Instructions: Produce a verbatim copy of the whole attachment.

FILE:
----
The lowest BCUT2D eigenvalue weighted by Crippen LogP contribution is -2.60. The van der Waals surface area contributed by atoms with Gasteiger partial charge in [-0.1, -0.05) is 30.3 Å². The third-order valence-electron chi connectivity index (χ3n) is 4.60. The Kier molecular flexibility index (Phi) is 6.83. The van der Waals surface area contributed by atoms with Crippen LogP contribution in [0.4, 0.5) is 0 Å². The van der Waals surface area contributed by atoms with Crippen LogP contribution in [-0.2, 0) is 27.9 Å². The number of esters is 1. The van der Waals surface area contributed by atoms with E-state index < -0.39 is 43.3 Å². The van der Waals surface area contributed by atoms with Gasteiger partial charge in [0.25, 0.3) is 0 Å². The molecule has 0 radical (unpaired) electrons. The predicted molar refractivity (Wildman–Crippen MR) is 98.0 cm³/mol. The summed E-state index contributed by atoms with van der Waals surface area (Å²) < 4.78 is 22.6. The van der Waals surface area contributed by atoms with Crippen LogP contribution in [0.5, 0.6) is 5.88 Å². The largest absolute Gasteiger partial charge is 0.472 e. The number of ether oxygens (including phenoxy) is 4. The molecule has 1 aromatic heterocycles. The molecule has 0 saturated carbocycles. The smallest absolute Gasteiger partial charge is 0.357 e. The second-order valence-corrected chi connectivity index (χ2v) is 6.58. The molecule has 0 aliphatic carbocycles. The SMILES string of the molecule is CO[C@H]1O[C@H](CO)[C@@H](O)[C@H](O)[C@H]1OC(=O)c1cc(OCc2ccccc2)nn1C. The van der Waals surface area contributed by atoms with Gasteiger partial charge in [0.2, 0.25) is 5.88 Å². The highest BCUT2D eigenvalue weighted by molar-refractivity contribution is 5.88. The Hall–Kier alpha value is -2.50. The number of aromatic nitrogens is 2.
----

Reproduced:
The lowest BCUT2D eigenvalue weighted by Crippen LogP contribution is -2.60. The van der Waals surface area contributed by atoms with Gasteiger partial charge in [-0.1, -0.05) is 30.3 Å². The third-order valence-electron chi connectivity index (χ3n) is 4.60. The Kier molecular flexibility index (Phi) is 6.83. The van der Waals surface area contributed by atoms with Crippen LogP contribution in [0.4, 0.5) is 0 Å². The van der Waals surface area contributed by atoms with Crippen LogP contribution in [-0.2, 0) is 27.9 Å². The number of esters is 1. The van der Waals surface area contributed by atoms with E-state index < -0.39 is 43.3 Å². The van der Waals surface area contributed by atoms with Gasteiger partial charge in [0.25, 0.3) is 0 Å². The molecule has 0 radical (unpaired) electrons. The predicted molar refractivity (Wildman–Crippen MR) is 98.0 cm³/mol. The summed E-state index contributed by atoms with van der Waals surface area (Å²) < 4.78 is 22.6. The van der Waals surface area contributed by atoms with Crippen LogP contribution in [0.5, 0.6) is 5.88 Å². The largest absolute Gasteiger partial charge is 0.472 e. The number of ether oxygens (including phenoxy) is 4. The molecule has 1 aromatic heterocycles. The molecule has 0 saturated carbocycles. The smallest absolute Gasteiger partial charge is 0.357 e. The second-order valence-corrected chi connectivity index (χ2v) is 6.58. The molecule has 0 aliphatic carbocycles. The SMILES string of the molecule is CO[C@H]1O[C@H](CO)[C@@H](O)[C@H](O)[C@H]1OC(=O)c1cc(OCc2ccccc2)nn1C. The van der Waals surface area contributed by atoms with Gasteiger partial charge in [0.2, 0.25) is 5.88 Å². The highest BCUT2D eigenvalue weighted by molar-refractivity contribution is 5.88. The Hall–Kier alpha value is -2.50. The number of aromatic nitrogens is 2.